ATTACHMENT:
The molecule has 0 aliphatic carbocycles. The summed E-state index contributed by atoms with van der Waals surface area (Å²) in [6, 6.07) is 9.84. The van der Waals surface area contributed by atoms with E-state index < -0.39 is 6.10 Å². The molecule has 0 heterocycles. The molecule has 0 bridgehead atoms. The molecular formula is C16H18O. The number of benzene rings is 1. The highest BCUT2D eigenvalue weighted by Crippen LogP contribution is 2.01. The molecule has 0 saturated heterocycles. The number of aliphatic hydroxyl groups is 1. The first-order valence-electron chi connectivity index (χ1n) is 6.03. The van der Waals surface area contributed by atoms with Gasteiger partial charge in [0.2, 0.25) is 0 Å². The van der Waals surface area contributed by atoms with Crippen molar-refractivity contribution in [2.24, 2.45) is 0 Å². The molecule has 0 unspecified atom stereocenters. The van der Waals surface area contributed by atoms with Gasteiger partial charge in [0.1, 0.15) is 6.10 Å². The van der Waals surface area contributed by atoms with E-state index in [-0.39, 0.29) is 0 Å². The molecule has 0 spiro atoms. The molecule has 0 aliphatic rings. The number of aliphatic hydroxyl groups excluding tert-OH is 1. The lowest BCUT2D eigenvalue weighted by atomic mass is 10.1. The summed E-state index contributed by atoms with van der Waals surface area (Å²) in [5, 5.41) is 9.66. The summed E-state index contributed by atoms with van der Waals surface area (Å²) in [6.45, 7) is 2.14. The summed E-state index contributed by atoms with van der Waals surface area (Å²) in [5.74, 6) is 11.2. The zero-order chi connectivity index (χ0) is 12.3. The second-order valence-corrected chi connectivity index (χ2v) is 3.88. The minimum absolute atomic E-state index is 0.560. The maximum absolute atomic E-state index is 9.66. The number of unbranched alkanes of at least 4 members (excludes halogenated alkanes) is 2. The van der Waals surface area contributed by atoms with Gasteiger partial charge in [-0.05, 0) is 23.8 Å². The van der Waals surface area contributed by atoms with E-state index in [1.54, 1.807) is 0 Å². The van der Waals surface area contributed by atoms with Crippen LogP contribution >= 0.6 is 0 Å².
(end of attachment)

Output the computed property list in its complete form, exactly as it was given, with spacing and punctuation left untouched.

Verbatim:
The molecule has 0 aliphatic carbocycles. The summed E-state index contributed by atoms with van der Waals surface area (Å²) in [6, 6.07) is 9.84. The van der Waals surface area contributed by atoms with E-state index < -0.39 is 6.10 Å². The molecule has 0 heterocycles. The molecule has 0 bridgehead atoms. The molecular formula is C16H18O. The number of benzene rings is 1. The highest BCUT2D eigenvalue weighted by Crippen LogP contribution is 2.01. The molecule has 0 saturated heterocycles. The number of aliphatic hydroxyl groups is 1. The first-order valence-electron chi connectivity index (χ1n) is 6.03. The van der Waals surface area contributed by atoms with Gasteiger partial charge in [0.2, 0.25) is 0 Å². The van der Waals surface area contributed by atoms with Crippen molar-refractivity contribution in [2.24, 2.45) is 0 Å². The molecule has 0 unspecified atom stereocenters. The van der Waals surface area contributed by atoms with Gasteiger partial charge in [0.1, 0.15) is 6.10 Å². The van der Waals surface area contributed by atoms with E-state index in [-0.39, 0.29) is 0 Å². The molecule has 0 spiro atoms. The molecule has 0 aliphatic rings. The number of aliphatic hydroxyl groups excluding tert-OH is 1. The lowest BCUT2D eigenvalue weighted by atomic mass is 10.1. The summed E-state index contributed by atoms with van der Waals surface area (Å²) in [5, 5.41) is 9.66. The summed E-state index contributed by atoms with van der Waals surface area (Å²) in [6.45, 7) is 2.14. The summed E-state index contributed by atoms with van der Waals surface area (Å²) in [5.74, 6) is 11.2. The zero-order chi connectivity index (χ0) is 12.3. The second-order valence-corrected chi connectivity index (χ2v) is 3.88. The minimum absolute atomic E-state index is 0.560. The maximum absolute atomic E-state index is 9.66. The number of unbranched alkanes of at least 4 members (excludes halogenated alkanes) is 2. The van der Waals surface area contributed by atoms with Gasteiger partial charge in [-0.05, 0) is 23.8 Å². The van der Waals surface area contributed by atoms with E-state index in [1.54, 1.807) is 0 Å². The van der Waals surface area contributed by atoms with Crippen LogP contribution >= 0.6 is 0 Å².